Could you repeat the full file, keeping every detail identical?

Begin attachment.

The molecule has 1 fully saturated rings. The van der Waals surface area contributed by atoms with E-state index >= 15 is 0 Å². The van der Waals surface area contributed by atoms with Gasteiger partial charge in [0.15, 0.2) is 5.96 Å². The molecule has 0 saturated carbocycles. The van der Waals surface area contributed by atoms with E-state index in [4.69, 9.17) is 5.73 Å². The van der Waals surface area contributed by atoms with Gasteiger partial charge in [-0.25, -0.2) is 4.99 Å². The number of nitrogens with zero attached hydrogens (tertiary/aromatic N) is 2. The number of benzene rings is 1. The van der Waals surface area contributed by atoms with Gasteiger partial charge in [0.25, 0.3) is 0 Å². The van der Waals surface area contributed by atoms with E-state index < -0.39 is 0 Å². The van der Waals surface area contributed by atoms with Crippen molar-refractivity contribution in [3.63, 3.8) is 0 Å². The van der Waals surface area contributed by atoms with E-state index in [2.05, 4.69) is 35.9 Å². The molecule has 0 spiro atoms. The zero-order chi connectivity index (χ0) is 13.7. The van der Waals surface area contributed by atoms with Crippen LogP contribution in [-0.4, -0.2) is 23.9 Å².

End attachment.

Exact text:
The molecule has 1 fully saturated rings. The van der Waals surface area contributed by atoms with E-state index >= 15 is 0 Å². The van der Waals surface area contributed by atoms with Gasteiger partial charge in [0.15, 0.2) is 5.96 Å². The molecule has 0 saturated carbocycles. The van der Waals surface area contributed by atoms with E-state index in [4.69, 9.17) is 5.73 Å². The van der Waals surface area contributed by atoms with Gasteiger partial charge in [-0.25, -0.2) is 4.99 Å². The number of nitrogens with zero attached hydrogens (tertiary/aromatic N) is 2. The number of benzene rings is 1. The van der Waals surface area contributed by atoms with Gasteiger partial charge in [0.25, 0.3) is 0 Å². The van der Waals surface area contributed by atoms with E-state index < -0.39 is 0 Å². The van der Waals surface area contributed by atoms with Crippen molar-refractivity contribution in [3.63, 3.8) is 0 Å². The van der Waals surface area contributed by atoms with E-state index in [2.05, 4.69) is 35.9 Å². The molecule has 0 spiro atoms. The zero-order chi connectivity index (χ0) is 13.7. The van der Waals surface area contributed by atoms with Crippen LogP contribution in [-0.4, -0.2) is 23.9 Å².